The Crusader Newspaper Group

Jonathan Jackson ready to pick up the mantle and make a change for 1st Congressional District

Vowing to make a change, Jonathan Jackson, the son of Reverend Jesse Jackson, Monday officially threw his hat into the crowded First Congressional District ring, vowing to bring back people who have left Illinois and to improve the nation’s beleaguered health care and housing systems.

“I want to make change,” candidate Jackson told the media during a press conference at the ATU Local 38 Hall, 11204 S. Western Avenue. “Cook County has the largest land bank of any municipality in the country. We can bring our people back home.

“I do not enjoy seeing vacant lots,” he said. “I come very much prepared. I have traveled the world with my father. I’ve seen greatness… I am not going there to take a picture, (play) golf and be happy. I am going there to represent the First Congressional District,” Jackson told a cheering crowd of supporters who periodically chanted, “Run, Johnny, run.”

Thanking Rush “for his lifetime service to the community,” Jackson said “he stands on the shoulders of the late labor leader Charlie Hayes, and I know Charlie Hayes stands on the shoulders of Ralph Metcalfe. This is the longest serving district for African Americans in American history, and I want the opportunity to pick up the mantle. ”

Several family members were present at the press including his wife Marilyn and son Noah, along with his father, and his mother, Dr. Jaqueline Jackson, and siblings Yusef and Santita.

Jonathan Jackson’s campaign cast a broad net, drawing in supporters from the community, labor, politics, religion and education.

Deborah Cosey-Lane, financial secretary -Treasurer for Amalgamated Transit Union Local 308 and president of the ATU Illinois Joint Council, was present. Also at the press conference were former Illinois Senate President Emil Jones, Cook County Commissioner  Stanley Moore, labor organizer Clem Balanoff, one of his former Chicago State University students, John Riggins.

Attending the press conference also were Reverend Donald Parsons, Henrietta Leak, wife of Spencer Leak, Sr., owner of Leak & Sons Funeral Homes, activist Wallace “Gator” Bradley, and others, including some supporters who worked in Mayor Harold Washington‘s mayoral campaigns.

Former Senator Jones voiced strong support for Jonathan Jackson. “I support him because I know him. He has the training, the education and the commitment” to hold the seat being vacated by Representative  Bobby L. Rush (D-1st) who is retiring after serving nearly 30 years in office.”

Moore said Jonathan Jackson “is an educator, a businessman and an investment banker. I can’t think of anyone who is the best one to represent the First Congressional District. “There are 10 public hospitals left in the U. S. There is a move to close public hospitals.” Moore said Jackson will protect Illinois’ public hospitals and the Great Lakes.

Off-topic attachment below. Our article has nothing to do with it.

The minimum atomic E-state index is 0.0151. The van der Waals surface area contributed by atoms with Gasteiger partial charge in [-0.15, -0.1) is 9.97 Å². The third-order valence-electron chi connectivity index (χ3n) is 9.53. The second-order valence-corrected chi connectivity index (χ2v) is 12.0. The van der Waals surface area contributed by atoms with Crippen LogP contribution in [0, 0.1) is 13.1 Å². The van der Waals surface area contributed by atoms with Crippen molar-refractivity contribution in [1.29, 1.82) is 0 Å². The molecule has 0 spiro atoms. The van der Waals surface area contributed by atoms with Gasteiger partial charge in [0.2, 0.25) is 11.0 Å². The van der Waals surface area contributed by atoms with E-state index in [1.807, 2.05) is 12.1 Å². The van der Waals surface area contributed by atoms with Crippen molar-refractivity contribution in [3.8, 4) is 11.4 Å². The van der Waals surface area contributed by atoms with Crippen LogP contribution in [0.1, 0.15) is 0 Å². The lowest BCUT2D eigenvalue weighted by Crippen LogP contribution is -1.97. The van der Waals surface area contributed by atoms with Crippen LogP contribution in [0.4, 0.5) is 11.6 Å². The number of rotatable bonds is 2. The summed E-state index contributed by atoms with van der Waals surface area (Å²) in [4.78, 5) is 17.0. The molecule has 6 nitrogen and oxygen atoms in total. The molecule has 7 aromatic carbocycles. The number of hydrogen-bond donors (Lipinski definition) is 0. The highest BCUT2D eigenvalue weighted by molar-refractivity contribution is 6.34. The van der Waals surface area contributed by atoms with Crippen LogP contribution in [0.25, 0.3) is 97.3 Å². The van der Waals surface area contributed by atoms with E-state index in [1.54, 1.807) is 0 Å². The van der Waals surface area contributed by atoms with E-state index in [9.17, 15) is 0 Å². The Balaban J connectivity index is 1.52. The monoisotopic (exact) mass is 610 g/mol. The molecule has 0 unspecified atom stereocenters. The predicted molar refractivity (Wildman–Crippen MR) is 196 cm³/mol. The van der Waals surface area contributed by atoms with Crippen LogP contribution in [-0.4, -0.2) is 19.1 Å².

Calling herself a “PK Kid,” Cosey-Lane said, “We observe our leaders. I watched Jonathan. “ When her union was fighting for their contract. You have to believe that you can do this…the power and the will to change people…, and he listened” to her. She said that is a sign of a good leader. “I’m going all the way with you, Jonathan, with my gym shoes because I only pick winners.”

Riggins told reporters he worked in Mayor Washington’s campaign and Jonathan’s run is a manifest destiny. “It’s already done. I will be here for 1,000 percent. I worked hard for Mayor Washington. I’ve done it before, and I’ll do it again.”

Balanoff said when Jackson goes to Washington, “he will hit the ground running.” He said there is no other person who has done more for voter registration and civil rights than the Jackson family he has known for more than 50 years.

Reverend Jackson spoke glowingly of his son saying, “Jonathan has come a long way” and praised his son for years of public service. Mrs. Jackson picked up the microphone and simply said to a round of applause, “Go, Johnny, go.”

“There is a community of steppers, and we are going to help them become politically astute so they can understand they got to keep stepping to the polls so that we can all say ‘Go, Johnny, go,’” said Bradley.

The race to fill the seat being vacated by Rush (D-1st) is becoming more crowded.

Others who have declared their candidacy include Karin Norington-Reaves, head of Workforce Development for Chicago and Cook County who was endorsed by Rush; Illinois Senator Jacqueline Collins (D-16th); Kirby Birgans, Chris Butler, Jahmal Cole; Alderman Pat Dowell (3rd); Cassandra Goodrum,  J. Darnell Jones,  Marcus Lewis and Dee Nix, according to BallotPedia.

Two Republicans are also running, Eric Carlson and Geno Young, an African American. The primary will be held June 28; the general election is set for November 8.


Recent News

Scroll to Top